Scientists have taken the first direct picture of a solar system that is strikingly similar to our own.
The new image shows two huge exoplanets orbiting a young, sun-like star about 300 light-years away. It looks more like a family portrait.
The image was captured with the Very Large Telescope of the European Southern Observatory, which is located in Chile’s Atacama Desert. The newly discovered solar system will aid astronomers in better understanding how our solar system developed and evolved. The has been published in The Astrophysical Journal Letters.
The star, identified as TYC 8998-760-1 and found in the Southern constellation Musca, is only 17 million years old, making it a “very young version of our own sun,” according to researchers. In comparison, the sun is 4.6 billion years old.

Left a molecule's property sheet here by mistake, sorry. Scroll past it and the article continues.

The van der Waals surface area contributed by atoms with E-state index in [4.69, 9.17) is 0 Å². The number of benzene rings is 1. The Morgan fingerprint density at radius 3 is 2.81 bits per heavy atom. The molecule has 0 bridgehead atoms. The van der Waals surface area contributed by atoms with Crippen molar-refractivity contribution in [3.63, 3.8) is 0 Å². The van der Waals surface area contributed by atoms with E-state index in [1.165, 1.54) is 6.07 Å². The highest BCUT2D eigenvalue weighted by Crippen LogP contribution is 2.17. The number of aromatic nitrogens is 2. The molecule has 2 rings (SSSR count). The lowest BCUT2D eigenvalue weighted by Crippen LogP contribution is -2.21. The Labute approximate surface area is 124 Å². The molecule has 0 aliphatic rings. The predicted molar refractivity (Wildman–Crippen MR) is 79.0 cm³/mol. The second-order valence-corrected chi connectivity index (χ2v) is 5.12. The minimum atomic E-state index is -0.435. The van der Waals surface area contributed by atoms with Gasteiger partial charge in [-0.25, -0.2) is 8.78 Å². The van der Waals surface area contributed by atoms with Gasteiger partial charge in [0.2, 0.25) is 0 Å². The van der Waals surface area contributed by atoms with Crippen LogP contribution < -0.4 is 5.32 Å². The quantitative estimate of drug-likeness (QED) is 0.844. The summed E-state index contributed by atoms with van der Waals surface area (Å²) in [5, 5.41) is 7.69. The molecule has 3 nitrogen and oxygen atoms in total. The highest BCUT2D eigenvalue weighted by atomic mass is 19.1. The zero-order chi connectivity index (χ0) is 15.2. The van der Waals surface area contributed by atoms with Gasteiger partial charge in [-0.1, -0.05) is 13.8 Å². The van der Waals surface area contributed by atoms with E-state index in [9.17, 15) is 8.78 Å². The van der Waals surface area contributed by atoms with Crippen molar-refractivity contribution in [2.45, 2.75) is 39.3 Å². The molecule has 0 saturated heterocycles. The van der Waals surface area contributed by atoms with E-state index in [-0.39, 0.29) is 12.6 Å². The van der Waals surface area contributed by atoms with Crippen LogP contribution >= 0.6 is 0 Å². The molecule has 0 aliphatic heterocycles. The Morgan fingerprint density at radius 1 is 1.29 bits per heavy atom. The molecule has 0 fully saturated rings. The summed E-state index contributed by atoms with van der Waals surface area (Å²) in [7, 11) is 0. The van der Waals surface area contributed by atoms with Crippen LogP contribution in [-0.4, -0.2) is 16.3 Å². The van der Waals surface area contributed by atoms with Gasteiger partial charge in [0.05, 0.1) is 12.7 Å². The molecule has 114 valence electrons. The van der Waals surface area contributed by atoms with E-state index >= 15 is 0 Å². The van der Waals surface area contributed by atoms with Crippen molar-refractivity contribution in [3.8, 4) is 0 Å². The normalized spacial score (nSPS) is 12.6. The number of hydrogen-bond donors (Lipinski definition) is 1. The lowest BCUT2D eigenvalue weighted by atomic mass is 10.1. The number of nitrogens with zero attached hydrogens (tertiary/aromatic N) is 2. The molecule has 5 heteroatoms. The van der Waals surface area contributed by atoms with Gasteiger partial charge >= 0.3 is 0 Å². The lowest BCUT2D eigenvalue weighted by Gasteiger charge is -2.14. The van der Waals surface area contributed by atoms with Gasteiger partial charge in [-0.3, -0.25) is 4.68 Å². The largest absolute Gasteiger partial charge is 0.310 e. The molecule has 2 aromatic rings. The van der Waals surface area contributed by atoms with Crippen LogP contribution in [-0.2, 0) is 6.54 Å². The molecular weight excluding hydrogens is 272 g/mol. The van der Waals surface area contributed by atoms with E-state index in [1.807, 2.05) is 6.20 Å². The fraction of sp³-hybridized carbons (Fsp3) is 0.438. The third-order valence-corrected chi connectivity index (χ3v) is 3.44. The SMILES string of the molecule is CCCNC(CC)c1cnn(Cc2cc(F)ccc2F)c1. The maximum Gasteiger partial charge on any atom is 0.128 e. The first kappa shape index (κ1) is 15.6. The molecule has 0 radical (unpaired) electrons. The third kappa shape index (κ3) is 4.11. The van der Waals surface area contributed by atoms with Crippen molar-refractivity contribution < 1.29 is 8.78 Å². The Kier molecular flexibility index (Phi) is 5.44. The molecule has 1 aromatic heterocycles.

Both planets orbiting the star, named TYC 8998-760-1b and TYC 8998-760-1c, are considered to be gas giants, meaning they are mostly made up of hydrogen and helium. They are, however, much further away from their host star than our gas giants Jupiter and Saturn, at 160 and 320 times the Earth-sun distances, respectively. They’re also a lot heavier than our solar system’s gas giants.
The two planets, which appear as two bright points of light in the photograph, are seen orbiting their parent star in the top left corner. They still light brightly enough to be observed from Earth since they formed so recently.
It’s the first time astronomers have discovered multiple planets around a star comparable to our sun. Only two other systems like ours have ever been discovered, both with stars that are completely different from ours.a